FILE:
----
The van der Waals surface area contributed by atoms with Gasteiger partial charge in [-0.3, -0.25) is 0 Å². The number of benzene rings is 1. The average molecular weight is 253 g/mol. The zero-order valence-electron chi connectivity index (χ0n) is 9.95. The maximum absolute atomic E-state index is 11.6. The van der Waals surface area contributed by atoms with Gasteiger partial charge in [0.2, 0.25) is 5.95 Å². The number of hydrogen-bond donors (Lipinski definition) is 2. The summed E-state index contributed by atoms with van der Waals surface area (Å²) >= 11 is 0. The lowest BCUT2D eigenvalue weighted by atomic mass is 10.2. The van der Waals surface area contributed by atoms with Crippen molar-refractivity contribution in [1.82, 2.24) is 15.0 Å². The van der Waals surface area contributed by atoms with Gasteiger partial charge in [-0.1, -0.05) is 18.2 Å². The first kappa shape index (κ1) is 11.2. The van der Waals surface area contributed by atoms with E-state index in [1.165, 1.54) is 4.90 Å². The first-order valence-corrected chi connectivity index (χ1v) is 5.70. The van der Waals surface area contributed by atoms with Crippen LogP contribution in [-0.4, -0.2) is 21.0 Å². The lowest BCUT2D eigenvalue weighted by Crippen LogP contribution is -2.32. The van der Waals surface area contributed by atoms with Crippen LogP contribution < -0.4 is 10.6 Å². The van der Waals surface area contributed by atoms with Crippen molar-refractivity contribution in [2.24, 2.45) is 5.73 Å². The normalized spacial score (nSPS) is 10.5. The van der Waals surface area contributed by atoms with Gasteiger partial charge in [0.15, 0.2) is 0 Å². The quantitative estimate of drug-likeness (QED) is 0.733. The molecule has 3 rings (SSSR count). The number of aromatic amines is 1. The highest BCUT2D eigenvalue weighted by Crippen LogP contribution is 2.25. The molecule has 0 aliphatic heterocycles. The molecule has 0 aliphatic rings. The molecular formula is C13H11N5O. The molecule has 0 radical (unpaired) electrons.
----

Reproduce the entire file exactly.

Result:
The van der Waals surface area contributed by atoms with Gasteiger partial charge in [-0.3, -0.25) is 0 Å². The number of benzene rings is 1. The average molecular weight is 253 g/mol. The zero-order valence-electron chi connectivity index (χ0n) is 9.95. The maximum absolute atomic E-state index is 11.6. The van der Waals surface area contributed by atoms with Gasteiger partial charge in [0.2, 0.25) is 5.95 Å². The number of hydrogen-bond donors (Lipinski definition) is 2. The summed E-state index contributed by atoms with van der Waals surface area (Å²) >= 11 is 0. The lowest BCUT2D eigenvalue weighted by atomic mass is 10.2. The van der Waals surface area contributed by atoms with Crippen molar-refractivity contribution in [1.82, 2.24) is 15.0 Å². The van der Waals surface area contributed by atoms with Gasteiger partial charge in [-0.1, -0.05) is 18.2 Å². The first kappa shape index (κ1) is 11.2. The van der Waals surface area contributed by atoms with E-state index in [1.165, 1.54) is 4.90 Å². The first-order valence-corrected chi connectivity index (χ1v) is 5.70. The van der Waals surface area contributed by atoms with Crippen LogP contribution in [-0.4, -0.2) is 21.0 Å². The lowest BCUT2D eigenvalue weighted by Crippen LogP contribution is -2.32. The van der Waals surface area contributed by atoms with Crippen LogP contribution < -0.4 is 10.6 Å². The van der Waals surface area contributed by atoms with Crippen molar-refractivity contribution in [2.24, 2.45) is 5.73 Å². The normalized spacial score (nSPS) is 10.5. The van der Waals surface area contributed by atoms with Gasteiger partial charge in [0.15, 0.2) is 0 Å². The quantitative estimate of drug-likeness (QED) is 0.733. The molecule has 3 rings (SSSR count). The number of aromatic amines is 1. The highest BCUT2D eigenvalue weighted by Crippen LogP contribution is 2.25. The molecule has 0 aliphatic heterocycles. The molecule has 0 aliphatic rings. The molecular formula is C13H11N5O. The molecule has 0 radical (unpaired) electrons.